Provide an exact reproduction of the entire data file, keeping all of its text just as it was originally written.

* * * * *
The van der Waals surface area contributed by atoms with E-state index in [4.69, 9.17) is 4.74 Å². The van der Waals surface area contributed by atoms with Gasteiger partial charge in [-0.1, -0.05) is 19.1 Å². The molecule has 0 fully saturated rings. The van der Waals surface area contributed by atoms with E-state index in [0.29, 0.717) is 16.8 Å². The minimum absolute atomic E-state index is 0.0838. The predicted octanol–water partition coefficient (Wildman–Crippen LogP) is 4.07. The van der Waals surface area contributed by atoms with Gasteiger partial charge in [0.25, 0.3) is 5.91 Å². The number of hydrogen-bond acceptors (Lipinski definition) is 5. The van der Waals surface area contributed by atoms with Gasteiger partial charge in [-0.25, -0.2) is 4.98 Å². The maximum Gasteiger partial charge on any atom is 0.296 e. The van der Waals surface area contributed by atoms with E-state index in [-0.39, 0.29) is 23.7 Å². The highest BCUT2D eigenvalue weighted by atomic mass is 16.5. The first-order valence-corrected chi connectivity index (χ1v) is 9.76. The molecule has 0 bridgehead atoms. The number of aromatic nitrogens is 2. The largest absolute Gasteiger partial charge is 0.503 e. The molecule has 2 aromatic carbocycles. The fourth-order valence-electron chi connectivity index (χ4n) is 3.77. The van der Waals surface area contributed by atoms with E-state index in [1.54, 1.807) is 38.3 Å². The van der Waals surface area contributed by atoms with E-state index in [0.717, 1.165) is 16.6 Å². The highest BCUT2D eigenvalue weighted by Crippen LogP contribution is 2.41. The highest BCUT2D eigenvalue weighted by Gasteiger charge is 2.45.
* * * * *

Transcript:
The van der Waals surface area contributed by atoms with E-state index in [4.69, 9.17) is 4.74 Å². The van der Waals surface area contributed by atoms with Gasteiger partial charge in [-0.1, -0.05) is 19.1 Å². The molecule has 0 fully saturated rings. The van der Waals surface area contributed by atoms with E-state index in [0.29, 0.717) is 16.8 Å². The minimum absolute atomic E-state index is 0.0838. The predicted octanol–water partition coefficient (Wildman–Crippen LogP) is 4.07. The van der Waals surface area contributed by atoms with Gasteiger partial charge in [0.25, 0.3) is 5.91 Å². The number of hydrogen-bond acceptors (Lipinski definition) is 5. The van der Waals surface area contributed by atoms with Gasteiger partial charge in [-0.25, -0.2) is 4.98 Å². The maximum Gasteiger partial charge on any atom is 0.296 e. The van der Waals surface area contributed by atoms with E-state index in [-0.39, 0.29) is 23.7 Å². The highest BCUT2D eigenvalue weighted by atomic mass is 16.5. The first-order valence-corrected chi connectivity index (χ1v) is 9.76. The molecule has 0 bridgehead atoms. The number of aromatic nitrogens is 2. The largest absolute Gasteiger partial charge is 0.503 e. The molecule has 2 aromatic carbocycles. The fourth-order valence-electron chi connectivity index (χ4n) is 3.77. The van der Waals surface area contributed by atoms with E-state index in [1.54, 1.807) is 38.3 Å². The van der Waals surface area contributed by atoms with E-state index in [0.717, 1.165) is 16.6 Å². The highest BCUT2D eigenvalue weighted by Crippen LogP contribution is 2.41. The highest BCUT2D eigenvalue weighted by Gasteiger charge is 2.45.